BabesinBookland

2 Blondes, 1 Redhead & a Reviewer

The pretentious author

Okay, we all know one or two.  Those people who treat their book/career as if they discovered a cure for AIDS instead of writing a book to entertain.  I’ve been privileged to get to know many ‘big name’ authors and in my experience 99% of them are lovely people.  That 1% is the problem.  I know a moderately successful author who refers to fans and the unpublished as ‘the little people’ or ‘the great unwashed.’  All the while she pays someone to write glowing words of thanks when the same people send her a compliment.  That rankles.  I hate when an author gets so full of herself/himself that they forget what it was like to be an aspiring author, or how special it felt to meet someone whose work you really loved.

 

I know authors who won’t do workshops because they consider it training their successors.  Seriously?  I’ve never met anyone who attended a workshop and sold a manuscript as a result. 

 

But there is a caveat to all this.  People often misinterpret behavior.  Me?  I hate book signings.  They make me feel uncomfortable and I’m not the kind of person to hawk potential buyers.  I’ve heard people make comments about my MIA approach to signing.  A book signing is a two Xanax event for me.  I do them once or twice a year but that’s about it.  Not because I think I’m so wonderful that I shouldn’t participate, I just get too nervous.

 

Then there’s the pretentious author who won’t deal with an editor.  Many big name authors don’t want to be edited.  They love their own words and think them sacrosanct.  Me?  I think and editor makes a book better.  They often see what I couldn’t because they’re reading it clean.  I can’t imagine being so impressed with myself that I ignored an important step in the process.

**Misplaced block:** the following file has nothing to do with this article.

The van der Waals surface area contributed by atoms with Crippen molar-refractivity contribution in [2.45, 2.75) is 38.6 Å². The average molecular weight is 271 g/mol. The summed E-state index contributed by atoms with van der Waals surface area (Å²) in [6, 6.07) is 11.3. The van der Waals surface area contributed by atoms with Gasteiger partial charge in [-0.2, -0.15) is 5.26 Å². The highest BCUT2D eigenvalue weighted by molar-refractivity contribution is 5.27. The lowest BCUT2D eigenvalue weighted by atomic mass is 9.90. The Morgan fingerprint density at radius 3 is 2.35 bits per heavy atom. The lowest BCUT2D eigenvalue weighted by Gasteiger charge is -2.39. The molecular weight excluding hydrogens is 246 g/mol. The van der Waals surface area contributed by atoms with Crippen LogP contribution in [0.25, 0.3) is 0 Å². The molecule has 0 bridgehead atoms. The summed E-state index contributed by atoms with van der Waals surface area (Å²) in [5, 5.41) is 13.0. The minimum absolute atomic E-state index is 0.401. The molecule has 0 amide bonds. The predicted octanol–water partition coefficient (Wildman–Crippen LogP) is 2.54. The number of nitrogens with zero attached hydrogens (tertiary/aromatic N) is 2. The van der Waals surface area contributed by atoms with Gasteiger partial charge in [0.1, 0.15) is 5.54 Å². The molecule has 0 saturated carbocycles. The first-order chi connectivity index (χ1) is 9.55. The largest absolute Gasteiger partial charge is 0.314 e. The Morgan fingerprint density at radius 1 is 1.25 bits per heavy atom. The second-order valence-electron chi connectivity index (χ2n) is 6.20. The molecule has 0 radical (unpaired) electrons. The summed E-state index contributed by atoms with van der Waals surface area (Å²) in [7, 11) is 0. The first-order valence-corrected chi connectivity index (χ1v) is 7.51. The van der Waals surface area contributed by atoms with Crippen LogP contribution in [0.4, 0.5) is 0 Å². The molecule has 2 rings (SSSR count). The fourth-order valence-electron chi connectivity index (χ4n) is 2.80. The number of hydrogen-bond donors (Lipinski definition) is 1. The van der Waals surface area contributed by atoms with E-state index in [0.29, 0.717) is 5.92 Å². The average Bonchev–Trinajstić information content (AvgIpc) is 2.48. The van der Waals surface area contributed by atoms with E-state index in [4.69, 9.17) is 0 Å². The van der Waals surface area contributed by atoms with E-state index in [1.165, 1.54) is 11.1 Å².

Then there’s the author who believes his/her own press.  I’ve seen this a lot.  They hit the Times list and suddenly they’re all bitchy and demanding.  Really?  Very few people base their buying habits on the Times list.  Hell, a lot of people have no clue there is a Times list.  Not that hitting the list isn’t a milestone, it is.  But thinking you’re the best thing since sliced bread goes a bit too far.

 

My nominee for the best successful author – Lee Child.  He’s warm, funny, humble, talented, gracious, and generous with his time and his knowledge.  He’s the kind of author who gives authors a good name.

 

Ever had a run in with an imperfect author?  How about a role model?  Know someone who is a standout?

 

Happy writing, Rhonda

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3 thoughts on “The pretentious author

  1. I’ve never encountered any pretentious writers yet. One of my biggest fears is that people will think I’m being arrogant in one of my posts about marketing or something. But I guess that’s just the introvert in me, haha. I always try to be as helpful and humble as possible when dealing with anyone, lest someone writes one of these posts about me!

  2. I hear you, I keep my own counsel and share any frustrations only with a dear friend who can be trusted. On the plus side, I always assume people have never heard of me, so that checks my arrogance.

  3. Yes, just recently I had a bad encounter with my favorite author. (I didn’t see her physically– but wished only for a nice response on twitter. She responded at length to everyone but me. When I asked a question her reply was, “Nope.”– how does a writer who has has the decency to respond to others in full sentences, write– simply “Nope.” I think that was probably the most heartbreaking moment of complete disappointment for me. I did try to write something else, but I was again– ignored. She did however respond to a 19 year old about something completely pointless– and me? I remember 15 years ago, going to school every day with this authors book in my backpack. She inspired me to write– and now, I’m so disappointed that it’s literally going to take a while for me to even pick up another book of hers. 😦

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